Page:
|Publisher: Runesoft Genre: Adventure & RPG|
|Min OS X: Any Version CPU: 601 RAM: 16 MB 2x CD-ROM|
|Simon the Sorcerer II|
November 9, 2001 | Kit Pierce
When it comes to Adventure and RPG games, Simon the Sorcerer has a huge heritage from which to draw. Zork, Sierra's venerable King's Quest series, and Leisure Suit Larry are a few of the titles that come to mind while researching the genealogy of Simon the Sorcerer. Simon the Sorcerer II (StS2) comes to us by way of the German porting house Epic Interactive, and the game is a solid and stable port from start to finish.
Because Mac users get to skip the first adventure and hop right into its sequel, one might think they'd be lost and that the plot (and therefore the entire game) would be lost on them. This is not the case for several reasons: 1) The documentation gives a brief rundown of the events of the first game. 2) The NPCs allow you plenty of opportunity to learn about Simon's past. 3) It probably won't matter anyway because this game is so random and whimsical that it has little to do with the first adventure in the first place except for some returning allies and the resurrection of your evil nemesis, Sordid.
The game play of StS2 is straightforward enough: you are a young sorcerer captured by your evil nemesis in a realm were magic is real and non sequitur is the call of the day. For an adventure story, I was disappointed by the linear nature of the plot. Not that taking a wrong turn will kill you -- you can't get killed in StS2 -- you are required to solve complicated and nonsensical puzzles in the precise order or you'll find yourself pounding your head on your desk as you try to figure out exactly what to do with the Swamp Shake you get from the MucSwampy's Kiddie Meal and where you use it. StS2 has the potential to be a very long game, and not in a very good way, either. I had to resort to online walkthroughs more than once to solve several of the more baffling puzzles.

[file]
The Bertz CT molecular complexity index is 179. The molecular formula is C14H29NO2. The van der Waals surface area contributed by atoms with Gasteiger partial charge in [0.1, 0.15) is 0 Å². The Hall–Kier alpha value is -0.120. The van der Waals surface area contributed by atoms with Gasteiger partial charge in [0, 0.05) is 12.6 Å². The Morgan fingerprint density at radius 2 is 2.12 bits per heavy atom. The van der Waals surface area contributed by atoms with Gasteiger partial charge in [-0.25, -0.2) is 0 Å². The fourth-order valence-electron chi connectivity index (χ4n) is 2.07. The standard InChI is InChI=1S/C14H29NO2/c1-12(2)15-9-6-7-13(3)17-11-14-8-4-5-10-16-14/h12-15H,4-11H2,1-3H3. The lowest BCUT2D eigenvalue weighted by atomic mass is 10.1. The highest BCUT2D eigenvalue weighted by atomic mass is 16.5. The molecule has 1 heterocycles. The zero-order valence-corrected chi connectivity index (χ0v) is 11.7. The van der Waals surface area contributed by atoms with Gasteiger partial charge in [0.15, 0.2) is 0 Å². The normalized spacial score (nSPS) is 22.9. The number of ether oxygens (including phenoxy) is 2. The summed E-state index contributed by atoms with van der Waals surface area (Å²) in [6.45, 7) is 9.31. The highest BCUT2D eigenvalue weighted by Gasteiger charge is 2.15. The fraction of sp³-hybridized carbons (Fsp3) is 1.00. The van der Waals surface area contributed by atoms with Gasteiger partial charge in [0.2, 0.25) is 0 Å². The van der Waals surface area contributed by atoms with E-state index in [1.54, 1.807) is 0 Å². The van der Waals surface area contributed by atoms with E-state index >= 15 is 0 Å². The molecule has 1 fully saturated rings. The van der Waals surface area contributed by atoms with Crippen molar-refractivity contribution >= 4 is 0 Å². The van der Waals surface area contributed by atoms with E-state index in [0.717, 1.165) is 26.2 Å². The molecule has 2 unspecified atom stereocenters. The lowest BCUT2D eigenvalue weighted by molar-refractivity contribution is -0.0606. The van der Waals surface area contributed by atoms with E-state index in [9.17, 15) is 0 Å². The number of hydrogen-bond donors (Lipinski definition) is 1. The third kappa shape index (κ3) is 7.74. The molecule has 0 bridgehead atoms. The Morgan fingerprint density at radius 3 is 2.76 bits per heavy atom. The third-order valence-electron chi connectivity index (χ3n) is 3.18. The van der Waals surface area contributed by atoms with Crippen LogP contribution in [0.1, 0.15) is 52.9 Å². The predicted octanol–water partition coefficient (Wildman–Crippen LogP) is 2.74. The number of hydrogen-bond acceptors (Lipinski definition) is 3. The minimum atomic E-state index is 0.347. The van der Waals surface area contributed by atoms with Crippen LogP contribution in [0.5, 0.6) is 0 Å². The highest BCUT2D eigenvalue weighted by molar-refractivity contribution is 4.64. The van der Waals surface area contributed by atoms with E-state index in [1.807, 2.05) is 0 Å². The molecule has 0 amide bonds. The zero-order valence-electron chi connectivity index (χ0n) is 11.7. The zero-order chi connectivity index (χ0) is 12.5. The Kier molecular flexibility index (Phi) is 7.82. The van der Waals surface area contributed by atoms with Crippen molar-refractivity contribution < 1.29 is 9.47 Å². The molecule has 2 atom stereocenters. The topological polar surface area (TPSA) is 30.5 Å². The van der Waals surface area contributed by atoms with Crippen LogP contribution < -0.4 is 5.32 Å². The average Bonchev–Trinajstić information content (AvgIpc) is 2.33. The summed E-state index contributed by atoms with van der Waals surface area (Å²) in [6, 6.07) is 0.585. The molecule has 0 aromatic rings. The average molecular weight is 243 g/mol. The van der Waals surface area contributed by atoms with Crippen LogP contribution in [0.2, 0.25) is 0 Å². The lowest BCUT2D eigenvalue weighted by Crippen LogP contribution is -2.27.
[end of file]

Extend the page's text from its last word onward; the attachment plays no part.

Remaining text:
In some ways, StS2 reminds me of the classic text-based (and extremely witty) adventure, Beyond Zork, requiring the players to detach themselves from reality as we know it in order for them to be able to make the connections silly enough to put the seemingly random items gathered together in illogical ways to solve puzzles. Hint: Pick up everything that's not nailed down. You will use it. Whatever it is, you will use it. If you don't know what you can grab, you can simply hit F10 and all interactive items on the screen will be highlighted briefly.
Although StS2 isn't rated, if it were it would garner a T. Simon is a character who at times I really didn't like. He's rude, crude, sexist, sarcastic, disrespectful, and downright mean at times. He's the kind of guy you kind of hope would get the short end of the stick on more than one occasion, and here's why that's not a good thing: You play that rude, crude, obnoxious, etc., guy. Not only can the humor be sophomoric at times, it's very British in spots. If you aren't up on your British humor, then you'll lose some of the jokes.